Deadly attack on Shiite pilgrims in Pakistan, 19 killed
Quetta: A deadly suicide bomb blast on Sunday morning targeted a bus convoy carrying Shiite Muslim pilgrims, killing 19 in Mastung district of Baluchistan in southwest Pakistan.
19 were killed and more than 20 injured when the suicide bomber rammed an explosives-laden vehicle into the pilgrims' bus convoy.
According to the eyewitnesses, the first bus contained over 40 pilgrims headed to neighboring Iran - a country with majority of Shiites and a favourite destination for pilgrims.
The pilgrims were on their way to Quetta from the Iranian city of Taftan.
Shias travel regularly to Taftan to perform pilgrimage.
A second eyewitness said the bomber rushed by in a pick-up truck, swerved in front of the first bus and slammed on the brakes. The bus slammed into the pick-up truck and then a big explosion occurred.
One bus was almost completely destroyed. The other was damaged.
Shiites make up around 15 percent of Pakistan's 190 million people. They are scattered around the country, but the province of Baluchistan has the largest community, mainly made up of ethnic Hazaras, easily identified by their facial features which resemble those of Central Asians.
Sunni extremists have long carried out attacks against Shiites in Pakistan. But the sectarian campaign has stepped up in recent years, fueled mainly by the radical group Laskar-e-Jangvhi, aligned to Pakistani Taliban militants headquartered in the tribal region. More than 300 Shiites have been killed in Pakistan this year, according to Human Rights Watch.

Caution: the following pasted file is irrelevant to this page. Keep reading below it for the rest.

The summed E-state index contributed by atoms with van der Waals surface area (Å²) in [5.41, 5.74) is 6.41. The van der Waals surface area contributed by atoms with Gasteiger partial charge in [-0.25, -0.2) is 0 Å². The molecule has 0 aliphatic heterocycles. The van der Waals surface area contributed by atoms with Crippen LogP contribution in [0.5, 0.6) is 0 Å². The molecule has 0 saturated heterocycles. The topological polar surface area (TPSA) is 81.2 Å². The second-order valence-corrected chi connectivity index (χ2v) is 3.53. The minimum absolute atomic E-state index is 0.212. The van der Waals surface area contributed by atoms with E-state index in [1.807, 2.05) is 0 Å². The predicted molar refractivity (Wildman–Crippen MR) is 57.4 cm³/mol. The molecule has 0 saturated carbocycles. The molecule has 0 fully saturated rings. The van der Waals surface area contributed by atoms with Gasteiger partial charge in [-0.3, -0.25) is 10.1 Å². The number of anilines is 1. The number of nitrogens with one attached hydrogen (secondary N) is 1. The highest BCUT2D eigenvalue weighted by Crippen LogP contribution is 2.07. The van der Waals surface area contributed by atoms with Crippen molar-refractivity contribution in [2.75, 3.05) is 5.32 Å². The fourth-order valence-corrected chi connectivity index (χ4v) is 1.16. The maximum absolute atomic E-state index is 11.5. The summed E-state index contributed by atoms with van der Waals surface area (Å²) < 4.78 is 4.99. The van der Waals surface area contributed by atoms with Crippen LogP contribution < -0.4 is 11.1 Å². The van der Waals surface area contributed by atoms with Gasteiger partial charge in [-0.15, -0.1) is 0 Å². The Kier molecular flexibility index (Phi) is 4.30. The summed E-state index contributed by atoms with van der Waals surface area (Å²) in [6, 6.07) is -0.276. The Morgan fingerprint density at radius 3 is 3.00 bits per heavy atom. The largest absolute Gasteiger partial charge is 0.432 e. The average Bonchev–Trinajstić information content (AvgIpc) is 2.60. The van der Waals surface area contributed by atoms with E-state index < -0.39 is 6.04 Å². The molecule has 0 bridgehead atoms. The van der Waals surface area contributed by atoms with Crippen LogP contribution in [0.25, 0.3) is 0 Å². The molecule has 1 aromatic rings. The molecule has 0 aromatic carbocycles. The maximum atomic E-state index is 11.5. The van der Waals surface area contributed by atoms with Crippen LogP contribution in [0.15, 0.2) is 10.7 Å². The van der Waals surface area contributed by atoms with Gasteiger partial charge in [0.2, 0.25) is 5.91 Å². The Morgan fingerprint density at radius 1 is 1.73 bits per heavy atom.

The violence has pushed Baluchistan in particular deeper into chaos. The province was already facing an armed insurgency by ethnic Baluch separatists who frequently attack security forces and government facilities. But the secessionist violence has been overtaken by increasingly bold attacks against Shiites.
The sectarian bloodletting adds another layer to the turmoil in Pakistan, where the government is fighting an insurgency by the Pakistani Taliban and where many fear Sunni hardliners are gaining strength. Shiites and rights group say the government does little to protect Shiites and that militants are emboldened because they are believed to have links to Pakistan's intelligence agencies.
Earlier this year, at least 14 people were killed in the Hazarganji area of Quetta when a bus carrying pilgrims from Taftan was targeted by a suicide bomber.
Also today, 21 tribal policemen believed to have been kidnapped by the Taliban were found shot dead in Pakistan's troubled northwest tribal region, government officials said.